You have an amazing idea for a game-changing product. You have financial backing, and a channel for sales. Now, you just need to turn it over to an industrial design firm and wait for the money to roll in. Right? Oh, if only it was that easy. When it comes to integrated product development, a good idea is only the beginning. Here are ten more things an entrepreneur needs to be successful in the marketplace:
If you have a million-dollar idea and it costs a million dollars to get your idea to market, don’t expect high returns. For an idea to be successful, it must be both valuable and profitable. A valuable idea is one that customers are willing to pay for, because it is worth its price. A profitable idea is one that generates enough sales to cover development costs, while also generating a healthy profit. Before taking your idea to the market, make sure it’s not just a good idea, but a good deal.
It costs money to make money. Entrepreneurs should be prepared to invest in product design, research, engineering, manufacturing, marketing and development in order to turn their ideas into saleable products. While the expense of getting a new product ready for launch can be significant, the payoff of long-term sales could be much greater. If you have a marketable idea and you have the financial backing to support its development and distribution, you’re already two steps ahead of your competition.
Many people dive into product development and design without realizing how important it is to get their product into the marketplace. Or, they may understand marketing, but not sales. Simply put, marketing is generating awareness of your product. Sales is closing deals. You need to have a plan for both. At IDM, years of experience have taught us how to ask the right questions and confirm that our clients have solid marketing and distribution plans in place.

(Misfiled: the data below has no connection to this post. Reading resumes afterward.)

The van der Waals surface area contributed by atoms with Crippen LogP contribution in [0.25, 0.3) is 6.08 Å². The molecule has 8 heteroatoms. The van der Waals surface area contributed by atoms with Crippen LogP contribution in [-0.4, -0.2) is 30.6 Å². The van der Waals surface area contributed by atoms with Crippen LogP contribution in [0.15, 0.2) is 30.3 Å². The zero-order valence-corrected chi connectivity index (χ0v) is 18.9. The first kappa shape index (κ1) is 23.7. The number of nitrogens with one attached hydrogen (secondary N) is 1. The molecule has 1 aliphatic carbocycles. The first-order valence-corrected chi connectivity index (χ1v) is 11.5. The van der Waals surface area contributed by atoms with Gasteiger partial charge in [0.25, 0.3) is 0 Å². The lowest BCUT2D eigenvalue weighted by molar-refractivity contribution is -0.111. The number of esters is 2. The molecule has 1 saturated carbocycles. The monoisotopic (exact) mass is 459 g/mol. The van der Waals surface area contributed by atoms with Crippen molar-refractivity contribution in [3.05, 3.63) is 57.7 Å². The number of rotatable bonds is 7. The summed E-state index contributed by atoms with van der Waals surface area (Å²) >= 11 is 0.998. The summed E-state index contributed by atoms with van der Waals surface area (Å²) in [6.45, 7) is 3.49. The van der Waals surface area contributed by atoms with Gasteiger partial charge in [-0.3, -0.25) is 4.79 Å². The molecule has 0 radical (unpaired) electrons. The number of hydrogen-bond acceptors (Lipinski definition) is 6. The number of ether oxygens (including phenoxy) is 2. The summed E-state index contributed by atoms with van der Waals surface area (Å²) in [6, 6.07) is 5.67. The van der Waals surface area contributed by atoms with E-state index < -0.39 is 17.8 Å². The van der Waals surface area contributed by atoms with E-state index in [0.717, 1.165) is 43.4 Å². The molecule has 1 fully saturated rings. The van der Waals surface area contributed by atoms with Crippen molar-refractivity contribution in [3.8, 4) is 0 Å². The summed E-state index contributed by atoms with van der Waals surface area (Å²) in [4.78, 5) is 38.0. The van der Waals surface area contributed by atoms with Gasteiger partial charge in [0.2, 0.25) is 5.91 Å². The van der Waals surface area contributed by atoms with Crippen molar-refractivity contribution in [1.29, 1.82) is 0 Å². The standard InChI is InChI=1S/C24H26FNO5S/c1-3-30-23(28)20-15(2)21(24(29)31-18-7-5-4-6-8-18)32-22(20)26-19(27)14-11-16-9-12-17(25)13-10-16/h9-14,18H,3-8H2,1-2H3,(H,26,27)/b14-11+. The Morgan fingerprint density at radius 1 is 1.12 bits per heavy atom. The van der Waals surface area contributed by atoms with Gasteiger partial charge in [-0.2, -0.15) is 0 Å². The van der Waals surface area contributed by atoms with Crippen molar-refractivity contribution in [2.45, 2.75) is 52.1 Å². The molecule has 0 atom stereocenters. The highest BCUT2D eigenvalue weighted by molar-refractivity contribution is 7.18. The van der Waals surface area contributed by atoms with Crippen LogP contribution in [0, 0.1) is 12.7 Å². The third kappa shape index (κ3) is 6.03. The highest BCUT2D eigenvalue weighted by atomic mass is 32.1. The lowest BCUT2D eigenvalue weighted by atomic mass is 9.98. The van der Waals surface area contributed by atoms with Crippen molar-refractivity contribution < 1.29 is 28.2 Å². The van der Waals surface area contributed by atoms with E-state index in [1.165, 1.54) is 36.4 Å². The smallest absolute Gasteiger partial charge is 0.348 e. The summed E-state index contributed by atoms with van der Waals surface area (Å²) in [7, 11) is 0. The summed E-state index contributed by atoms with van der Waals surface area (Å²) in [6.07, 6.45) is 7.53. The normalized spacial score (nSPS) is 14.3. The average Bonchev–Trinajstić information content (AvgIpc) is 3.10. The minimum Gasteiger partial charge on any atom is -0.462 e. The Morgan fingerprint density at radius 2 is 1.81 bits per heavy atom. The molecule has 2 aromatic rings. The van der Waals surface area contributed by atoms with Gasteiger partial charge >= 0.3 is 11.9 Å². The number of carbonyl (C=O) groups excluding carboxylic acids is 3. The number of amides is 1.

The first step in creating a product that will appeal to your audience is understanding what your audience wants. You can’t design a product for everyone—but you can (and should) design your product with a specific target audience in mind. Clearly decide who your target is, and who they are not. Then, include only those product features that are valuable to them. If a feature is not valuable to your audience, it should not be included in your product design. Key to understanding your audience is the idea that when you say yes to everything, you may not do anything well—but when you clearly focus on what your audience needs, you can develop the best product for them.